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Linux System Programming Techniques & Concepts

Posted By: ELK1nG
Linux System Programming Techniques & Concepts

Linux System Programming Techniques & Concepts
Last updated 5/2022
MP4 | Video: h264, 1280x720 | Audio: AAC, 44.1 KHz
Language: English | Size: 3.59 GB | Duration: 14h 0m

For Developers - Build Linux Programmable Libraries, Makefiles, Memory Management, Compilation & Linking, C Programming

What you'll learn
Learn Advance Programming Concepts in C/C++
Develop and Integrate C/C++ Libraries
Automate Build Process using Makefile
Use of Function Pointers as Callbacks
Static and Dynamic Libraries and Linking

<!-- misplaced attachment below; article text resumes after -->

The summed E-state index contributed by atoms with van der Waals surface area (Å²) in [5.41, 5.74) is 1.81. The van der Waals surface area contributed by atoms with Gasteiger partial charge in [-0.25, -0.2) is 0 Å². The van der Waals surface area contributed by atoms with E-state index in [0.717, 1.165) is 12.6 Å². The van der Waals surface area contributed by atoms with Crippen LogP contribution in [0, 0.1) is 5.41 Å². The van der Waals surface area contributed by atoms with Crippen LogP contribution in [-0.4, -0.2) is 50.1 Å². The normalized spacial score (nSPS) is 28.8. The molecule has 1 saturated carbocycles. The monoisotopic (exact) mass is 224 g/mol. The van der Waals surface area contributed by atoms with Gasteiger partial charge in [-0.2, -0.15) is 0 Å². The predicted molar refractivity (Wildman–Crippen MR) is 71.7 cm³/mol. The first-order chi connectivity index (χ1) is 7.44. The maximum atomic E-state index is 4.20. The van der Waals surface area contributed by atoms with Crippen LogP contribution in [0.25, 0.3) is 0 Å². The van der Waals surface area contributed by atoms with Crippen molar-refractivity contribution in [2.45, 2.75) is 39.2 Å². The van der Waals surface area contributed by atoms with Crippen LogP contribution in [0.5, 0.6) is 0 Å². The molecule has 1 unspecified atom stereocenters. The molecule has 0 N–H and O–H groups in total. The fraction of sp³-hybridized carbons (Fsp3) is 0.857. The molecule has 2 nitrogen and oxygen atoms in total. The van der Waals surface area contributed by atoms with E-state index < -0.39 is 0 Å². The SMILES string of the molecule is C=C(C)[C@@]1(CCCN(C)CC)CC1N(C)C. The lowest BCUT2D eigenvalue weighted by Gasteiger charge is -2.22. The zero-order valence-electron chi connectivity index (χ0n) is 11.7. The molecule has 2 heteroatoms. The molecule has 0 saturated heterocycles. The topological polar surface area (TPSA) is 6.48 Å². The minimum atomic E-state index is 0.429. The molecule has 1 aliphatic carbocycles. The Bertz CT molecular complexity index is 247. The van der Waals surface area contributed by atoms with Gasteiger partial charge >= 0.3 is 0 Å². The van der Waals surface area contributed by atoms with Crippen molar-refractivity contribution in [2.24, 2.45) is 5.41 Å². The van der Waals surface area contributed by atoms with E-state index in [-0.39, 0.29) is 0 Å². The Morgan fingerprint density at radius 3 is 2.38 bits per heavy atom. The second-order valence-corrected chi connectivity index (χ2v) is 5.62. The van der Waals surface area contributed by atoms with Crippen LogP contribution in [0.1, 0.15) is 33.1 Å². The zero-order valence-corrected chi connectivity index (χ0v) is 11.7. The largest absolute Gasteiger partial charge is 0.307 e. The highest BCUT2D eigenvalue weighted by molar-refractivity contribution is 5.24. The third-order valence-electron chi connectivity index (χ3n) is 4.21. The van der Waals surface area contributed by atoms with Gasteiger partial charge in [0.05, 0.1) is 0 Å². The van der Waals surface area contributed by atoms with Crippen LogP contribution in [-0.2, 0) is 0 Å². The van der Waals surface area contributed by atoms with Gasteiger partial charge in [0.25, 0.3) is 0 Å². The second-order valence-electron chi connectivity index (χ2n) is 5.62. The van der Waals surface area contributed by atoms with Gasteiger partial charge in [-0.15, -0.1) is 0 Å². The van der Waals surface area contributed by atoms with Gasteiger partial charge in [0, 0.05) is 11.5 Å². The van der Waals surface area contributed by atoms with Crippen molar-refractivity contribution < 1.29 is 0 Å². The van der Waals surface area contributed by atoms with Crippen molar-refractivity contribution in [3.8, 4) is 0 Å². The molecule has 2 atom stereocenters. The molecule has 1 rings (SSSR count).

Compilation Process of a GCC Compiler
Organize the code into Header and Source files
Understanding Memory allocations, Heap Memory Management, Memory Leaks
Stack Memory, Stack overflow, Stack Corruption, Stack Registers
Paging Concepts and Page Tables
Concept of TLVs
Basic knowledge of Programming in C/C++ is required
Zeal and enthusiasm to learn and sharpen the skills
Good to have basic OS knowledge but not mandatory